Autologous Stem Cells for Spinal Cord Injury (SCI) in Children
The purpose of this research study is:
- To see if Bone Marrow Cell harvest and transplantation are safe in children with Spinal Cord Injury, and
- To determine if late functional outcome is improved following Bone Marrow Cell transplantation in children with Spinal Cord Injury, using pre-transplantation spinal cord function as the control.
|Spinal Cord Injury||Biological: bone marrow progenitor cells (BMPC) autologous transplantation||Phase 1|
|Study Design:||Intervention Model: Single Group Assignment
Masking: Open Label
Primary Purpose: Treatment
|Official Title:||Safety of Autologous Stem Cell Treatment for Spinal Cord Injury in Children|
- American Spinal Injury Association (ASIA) - Standard Neurological Classification of Spinal Cord Injury. [ Time Frame: 180 days ]ASIA classification assessment will take place pre-procedure, 1 day, 30 days, and 180 days post-procedure to define changes in functional outcome.
- Standard Neuropathic Pain Rating Scale [ Time Frame: 2 years ]Assessment for improvement, worsening or development of neuropathic pain with an age appropriate standard pain rating scale will be performed pre-procedure, and post-procedure days 1 - 14, and again 30 days, 180 days, 1 year, and 2 year post-procedure.
|Study Start Date:||April 2011|
|Estimated Study Completion Date:||June 2016|
|Primary Completion Date:||June 2014 (Final data collection date for primary outcome measure)|
|Experimental: Biologic; Stem Cells||
Biological: bone marrow progenitor cells (BMPC) autologous transplantation
Not more than 5ml/kg bone marrow will be collected under anesthesia; after the bone marrow has been processed, about 6-8 hours after bone marrow aspiration, subjects will receive the cells via intra-venous (in the vein) infusion and will be monitored for 24 hours for any adverse events.
Of the estimated 11,000 cases of acute spinal cord injury (SCI) which occur each year in North America, 5% involve children. The injury is divided into the primary mechanical event which causes the injury, and the secondary events which follow. Outcome for SCI depends of the severity of the primary injury (complete vs. incomplete) and the spinal cord level of the injury. Current therapy is designed only to minimize the secondary events of SCI and other trauma-associated injuries. Because the current therapy does nothing to reverse the primary insult, significant advances in reducing the disability associated with SCI are unlikely. Recent basic science and animal studies suggest that stem cell treatment can foster functional improvement after SCI by helping repair the primary injury and reducing the secondary injury.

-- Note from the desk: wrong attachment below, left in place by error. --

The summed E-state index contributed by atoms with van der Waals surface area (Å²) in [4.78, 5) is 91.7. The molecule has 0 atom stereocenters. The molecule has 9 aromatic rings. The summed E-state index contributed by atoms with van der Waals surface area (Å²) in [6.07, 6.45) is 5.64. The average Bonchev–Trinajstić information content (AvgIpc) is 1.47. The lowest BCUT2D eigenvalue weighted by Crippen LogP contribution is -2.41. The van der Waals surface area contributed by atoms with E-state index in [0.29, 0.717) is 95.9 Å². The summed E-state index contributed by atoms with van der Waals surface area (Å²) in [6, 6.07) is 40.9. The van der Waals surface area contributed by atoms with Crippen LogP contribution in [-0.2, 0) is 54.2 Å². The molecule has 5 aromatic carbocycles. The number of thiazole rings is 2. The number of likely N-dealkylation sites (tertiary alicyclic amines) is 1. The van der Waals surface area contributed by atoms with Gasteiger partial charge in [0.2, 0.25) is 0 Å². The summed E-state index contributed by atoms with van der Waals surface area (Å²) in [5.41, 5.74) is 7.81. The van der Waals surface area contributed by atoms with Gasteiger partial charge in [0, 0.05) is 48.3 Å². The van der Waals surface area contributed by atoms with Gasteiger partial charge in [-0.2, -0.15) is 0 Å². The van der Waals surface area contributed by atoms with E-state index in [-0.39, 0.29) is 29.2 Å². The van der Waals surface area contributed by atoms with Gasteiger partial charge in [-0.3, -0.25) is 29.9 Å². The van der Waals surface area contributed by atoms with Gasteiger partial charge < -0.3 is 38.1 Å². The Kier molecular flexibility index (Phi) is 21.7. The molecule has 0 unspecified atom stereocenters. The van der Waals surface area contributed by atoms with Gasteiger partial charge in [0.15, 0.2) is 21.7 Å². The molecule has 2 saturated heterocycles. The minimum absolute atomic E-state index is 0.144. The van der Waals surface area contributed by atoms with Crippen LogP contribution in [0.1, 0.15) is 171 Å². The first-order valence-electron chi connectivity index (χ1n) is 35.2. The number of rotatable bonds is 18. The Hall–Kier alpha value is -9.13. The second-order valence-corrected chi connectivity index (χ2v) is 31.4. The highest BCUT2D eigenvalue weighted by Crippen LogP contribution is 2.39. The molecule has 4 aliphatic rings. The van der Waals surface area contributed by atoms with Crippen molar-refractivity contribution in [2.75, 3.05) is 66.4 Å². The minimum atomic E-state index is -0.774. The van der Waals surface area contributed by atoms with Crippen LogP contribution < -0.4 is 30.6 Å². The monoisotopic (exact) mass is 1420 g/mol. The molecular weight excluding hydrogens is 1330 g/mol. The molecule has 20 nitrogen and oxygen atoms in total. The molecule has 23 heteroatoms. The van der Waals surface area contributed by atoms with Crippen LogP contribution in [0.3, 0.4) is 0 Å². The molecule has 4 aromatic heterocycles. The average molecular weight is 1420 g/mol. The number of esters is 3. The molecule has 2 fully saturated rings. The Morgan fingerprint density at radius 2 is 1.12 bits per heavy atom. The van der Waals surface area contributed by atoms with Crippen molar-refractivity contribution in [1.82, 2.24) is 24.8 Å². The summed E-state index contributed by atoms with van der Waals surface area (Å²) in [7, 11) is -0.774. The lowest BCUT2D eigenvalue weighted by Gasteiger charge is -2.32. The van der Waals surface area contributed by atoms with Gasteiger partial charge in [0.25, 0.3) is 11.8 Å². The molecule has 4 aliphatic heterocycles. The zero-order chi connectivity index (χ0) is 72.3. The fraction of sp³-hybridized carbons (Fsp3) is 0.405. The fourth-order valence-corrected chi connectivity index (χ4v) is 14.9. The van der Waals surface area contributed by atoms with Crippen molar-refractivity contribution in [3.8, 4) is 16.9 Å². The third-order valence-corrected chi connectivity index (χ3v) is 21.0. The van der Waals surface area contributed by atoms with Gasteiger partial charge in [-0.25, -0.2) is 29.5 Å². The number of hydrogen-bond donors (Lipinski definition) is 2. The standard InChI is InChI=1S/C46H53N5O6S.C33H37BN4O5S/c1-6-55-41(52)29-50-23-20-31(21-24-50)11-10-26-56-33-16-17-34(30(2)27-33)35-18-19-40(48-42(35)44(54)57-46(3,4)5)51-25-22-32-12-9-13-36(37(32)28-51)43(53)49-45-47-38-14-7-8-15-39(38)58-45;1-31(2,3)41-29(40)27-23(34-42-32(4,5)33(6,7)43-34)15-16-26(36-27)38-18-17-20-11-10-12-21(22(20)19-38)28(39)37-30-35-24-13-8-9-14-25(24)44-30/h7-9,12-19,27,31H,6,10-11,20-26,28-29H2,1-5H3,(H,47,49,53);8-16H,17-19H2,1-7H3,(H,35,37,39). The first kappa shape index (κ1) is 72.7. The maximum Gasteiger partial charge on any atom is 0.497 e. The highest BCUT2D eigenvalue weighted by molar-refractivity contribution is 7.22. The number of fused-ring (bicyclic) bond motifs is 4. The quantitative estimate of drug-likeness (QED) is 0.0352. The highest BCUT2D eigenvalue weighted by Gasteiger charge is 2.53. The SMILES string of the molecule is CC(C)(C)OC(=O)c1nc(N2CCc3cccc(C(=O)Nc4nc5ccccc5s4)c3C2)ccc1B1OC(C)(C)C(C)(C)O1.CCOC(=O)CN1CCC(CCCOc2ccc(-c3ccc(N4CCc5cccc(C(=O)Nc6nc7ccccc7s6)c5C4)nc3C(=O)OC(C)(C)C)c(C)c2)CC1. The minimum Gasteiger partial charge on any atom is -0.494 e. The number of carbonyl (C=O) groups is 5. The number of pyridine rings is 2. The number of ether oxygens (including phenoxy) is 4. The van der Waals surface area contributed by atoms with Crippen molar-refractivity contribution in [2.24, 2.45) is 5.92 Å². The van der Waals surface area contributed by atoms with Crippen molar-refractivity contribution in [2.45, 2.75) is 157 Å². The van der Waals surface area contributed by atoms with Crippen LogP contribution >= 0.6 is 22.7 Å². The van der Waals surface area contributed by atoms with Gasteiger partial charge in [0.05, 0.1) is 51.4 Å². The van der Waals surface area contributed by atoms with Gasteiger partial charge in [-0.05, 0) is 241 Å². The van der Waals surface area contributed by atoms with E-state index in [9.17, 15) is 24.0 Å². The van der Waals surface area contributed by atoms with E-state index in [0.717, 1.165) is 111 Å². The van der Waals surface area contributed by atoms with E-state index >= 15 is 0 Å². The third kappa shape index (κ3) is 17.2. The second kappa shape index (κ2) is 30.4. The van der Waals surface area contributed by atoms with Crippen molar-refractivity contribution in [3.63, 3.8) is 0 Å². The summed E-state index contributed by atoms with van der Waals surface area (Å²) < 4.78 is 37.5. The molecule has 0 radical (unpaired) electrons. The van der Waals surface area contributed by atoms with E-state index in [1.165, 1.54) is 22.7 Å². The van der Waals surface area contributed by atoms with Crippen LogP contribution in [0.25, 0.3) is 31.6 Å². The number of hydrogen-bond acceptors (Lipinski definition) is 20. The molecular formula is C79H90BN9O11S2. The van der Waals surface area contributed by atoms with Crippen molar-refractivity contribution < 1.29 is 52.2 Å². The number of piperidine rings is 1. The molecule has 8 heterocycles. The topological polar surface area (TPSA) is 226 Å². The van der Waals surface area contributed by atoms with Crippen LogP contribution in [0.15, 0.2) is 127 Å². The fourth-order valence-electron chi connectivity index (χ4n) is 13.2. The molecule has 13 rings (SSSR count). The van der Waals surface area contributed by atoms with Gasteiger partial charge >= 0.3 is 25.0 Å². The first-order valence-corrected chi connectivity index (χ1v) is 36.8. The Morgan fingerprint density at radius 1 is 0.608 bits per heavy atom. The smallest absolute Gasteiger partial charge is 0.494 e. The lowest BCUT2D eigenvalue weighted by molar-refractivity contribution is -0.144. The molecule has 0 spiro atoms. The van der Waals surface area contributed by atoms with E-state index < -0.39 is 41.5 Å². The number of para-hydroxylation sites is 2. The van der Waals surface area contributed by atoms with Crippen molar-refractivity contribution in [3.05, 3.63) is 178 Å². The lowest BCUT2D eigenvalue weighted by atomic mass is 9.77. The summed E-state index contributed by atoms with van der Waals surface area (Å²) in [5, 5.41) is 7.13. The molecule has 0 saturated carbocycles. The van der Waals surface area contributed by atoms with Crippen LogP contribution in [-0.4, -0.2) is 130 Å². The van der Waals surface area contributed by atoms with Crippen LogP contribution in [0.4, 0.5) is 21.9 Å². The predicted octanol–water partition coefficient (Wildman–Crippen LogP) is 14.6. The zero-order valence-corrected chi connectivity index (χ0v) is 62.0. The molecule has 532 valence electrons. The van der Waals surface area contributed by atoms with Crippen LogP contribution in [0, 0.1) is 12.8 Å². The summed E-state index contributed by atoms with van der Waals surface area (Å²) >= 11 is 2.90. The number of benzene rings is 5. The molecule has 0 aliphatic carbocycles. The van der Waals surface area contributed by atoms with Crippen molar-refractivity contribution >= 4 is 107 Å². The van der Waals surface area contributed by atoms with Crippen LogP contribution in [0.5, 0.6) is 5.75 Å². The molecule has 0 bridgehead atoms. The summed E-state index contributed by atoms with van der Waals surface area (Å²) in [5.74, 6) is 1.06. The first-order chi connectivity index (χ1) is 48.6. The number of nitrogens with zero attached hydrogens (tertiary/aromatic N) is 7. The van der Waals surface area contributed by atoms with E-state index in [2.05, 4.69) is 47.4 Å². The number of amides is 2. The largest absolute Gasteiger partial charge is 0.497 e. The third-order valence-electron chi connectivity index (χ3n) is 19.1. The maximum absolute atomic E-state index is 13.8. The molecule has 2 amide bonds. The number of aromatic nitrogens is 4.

Stem cells are "unspecialized" cells in the body that do not have a specific function yet (for example, they have not become "heart cells" or "brain cells" yet.) Stem cells are able to divide and develop into more mature, function-specific cells and take the place of those cells that die, are injured or can no longer function the way they are supposed to. Stem cells are being studied a lot because of this ability and there is the possibility that they may be used to take the place of cells that are no longer working in different parts of the body because of disease (as in cancer, diabetes, and heart disease). Stem cells can be found throughout the body, but they are most common in the bone marrow, the thick, spongy material inside the bones.
The primary objective of this study is to determine the safety of transplantation of the patient's own (autologous) Bone Marrow Progenitor Cells (BMPC) in children with SCI. The secondary objective is to determine if functional, physiological and anatomic outcome measures are improved after BMPC autologous transplantation in children with SCI.
Please refer to this study by its ClinicalTrials.gov identifier: NCT01328860
|United States, Texas|
|Children's Memorial Hemann Hospital; University of Texas Health Science Center - Houston|
|Houston, Texas, United States, 77030|
|Study Chair:||James E. Baumgartner, MD||MHHS, Houston,TX & FL Hospital for Children, Orlando, FL|
|Principal Investigator:||Rex A. Marco, MD||University of Texas Health Science Center, Houston TX|